There are some individuals who come to this earth to take what they can get. And then there are others who watch silently and contribute nothing meaningful.
And yet there is a third breed of people, rare as lunar rocks on this planet, who gaze beyond their sphere and strive to make a difference. P. Justin Anthony is one of them. I have known this South Indian gentleman for some time and have to admire the tireless efforts he has exerted over the years for the welfare of South Indian fishermen working in the Gulf for their local sponsors. He has his hands full as incidents of sea pirates attacking hapless fishermen are on the increase. There have been some reported deaths as well.
Then there is the matter of fishermen picked up by the authorities of neighboring countries as their fishing vessel drifts toward the shores of those countries. The fishermen are summarily arrested and locked up, while their fate hangs in a balance.
P. Justin Anthony details some of these incidents. An Indian fisherman was shot to death by unknown intruders while he was fishing in Bahrain in May 2014. Another Indian fisherman was shot to death while fishing in Saudi Arabia this year. Recently, an Indian fisherman was shot and killed while fishing off the coast of Qatar. He was an only son supporting elderly parents and two young sisters back home.
Anthony who spent some years working in the Gulf went back to his home state of Tamil Nadu in India and founded the Tamil Nadu Fishermen Development Trust (TN-FIDET), a UN-recognized voluntary organization. Through fundraising and private donations, the organization provides material and moral support to families who have lost their fisherman husbands or sons through acts of piracy. The organization also follows up on cases where fishermen are arrested and jailed by the authorities in neighboring countries.
He cites an incident where seven Indian fishermen were arrested by the Qatari forces in July. They had gone fishing from Bahrain a couple of days earlier and were detained by the Qatari forces on charges of trespassing. They were produced before the court in Qatar. Four of them were released in August with the rest being set free a week later.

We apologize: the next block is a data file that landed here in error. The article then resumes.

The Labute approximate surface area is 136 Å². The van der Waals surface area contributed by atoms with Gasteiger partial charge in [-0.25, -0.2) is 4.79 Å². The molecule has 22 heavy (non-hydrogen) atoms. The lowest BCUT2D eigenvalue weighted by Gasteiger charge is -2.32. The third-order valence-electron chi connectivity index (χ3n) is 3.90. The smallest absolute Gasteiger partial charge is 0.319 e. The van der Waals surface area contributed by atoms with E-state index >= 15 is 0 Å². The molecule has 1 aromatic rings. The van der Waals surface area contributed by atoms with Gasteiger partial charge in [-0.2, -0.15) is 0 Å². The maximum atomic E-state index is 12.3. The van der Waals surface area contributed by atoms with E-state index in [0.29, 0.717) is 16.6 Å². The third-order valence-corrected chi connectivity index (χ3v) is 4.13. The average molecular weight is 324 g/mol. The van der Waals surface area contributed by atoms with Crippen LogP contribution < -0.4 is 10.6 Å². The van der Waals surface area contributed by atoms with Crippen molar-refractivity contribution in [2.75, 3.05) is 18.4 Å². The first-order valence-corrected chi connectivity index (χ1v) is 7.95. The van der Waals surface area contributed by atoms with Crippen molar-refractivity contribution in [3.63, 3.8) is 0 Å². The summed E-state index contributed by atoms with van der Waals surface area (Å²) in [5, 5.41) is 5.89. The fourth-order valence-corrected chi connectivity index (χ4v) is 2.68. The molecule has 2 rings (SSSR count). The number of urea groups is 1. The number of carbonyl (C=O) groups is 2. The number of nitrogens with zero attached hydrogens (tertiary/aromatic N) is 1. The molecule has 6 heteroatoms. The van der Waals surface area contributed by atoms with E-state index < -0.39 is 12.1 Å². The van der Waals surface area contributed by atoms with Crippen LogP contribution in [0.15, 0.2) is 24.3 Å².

Last December, when three Indian fishing boats and 26 fishermen were arrested by Bangladeshi forces, Anthony’s organization sent representatives to Dakha, appointed an advocate and finally got the boats and fishermen released. One has to understand that these fishermen were not on a pleasure outing. They were manning their sponsor’s boats and their job was to bring in fish to be sold in the market.
Not content to simply solve problems, TN-FIDET has sent a memorandum to the UN to set up a special force (like UNPKO) to eradicate sea pirates. The organization said: “Such a force shall be asked to patrol in the international waters and borders of countries, so that they can catch sea pirates and punish them. In the long run, the menace of sea pirates shall be put to an end.’
TN-FIDET also suggests that countries employing foreign fishermen should sign a goodwill treaty. “When fishermen cross borders due to unexpected wind and current conditions, they should not be punished. Based on the verification of their identity cards, they should be immediately released. International identity cards should be provided to fishermen.”
TN-FIDET is also creating awareness among Indian fishermen about territorial waters and regulations in the various countries where they are recruited to work, as sponsors often do not provide enough information or assistance.
Bahrain was the first Gulf country to publicly support the memorandum sent to the UN calling for the establishment of a “special maritime force” to address sea piracy in Gulf waters. Bahrain Fishermen Union chief executive Mohammed Al-Faraj said: “This is an excellent suggestion, which could be followed up as Iranian pirates are on the top of the list of threats and dangers faced by thousands of fishermen in the country.” It is a recommendation that should be wisely considered by other Gulf countries.
P. Justin Anthony made enough money when he worked in the Gulf to live an easy and comfortable life back home. But that was not his calling. The salvation of fishermen from his community who face peril on Gulf seas in order to eke out a modest living and feed hungry mouths back home has made him an ardent and tireless activist for their welfare. And that is his reward.
How many of us in this world can profess to have similar values?
This article appeared at the Saudi Gazette and reprinted with permission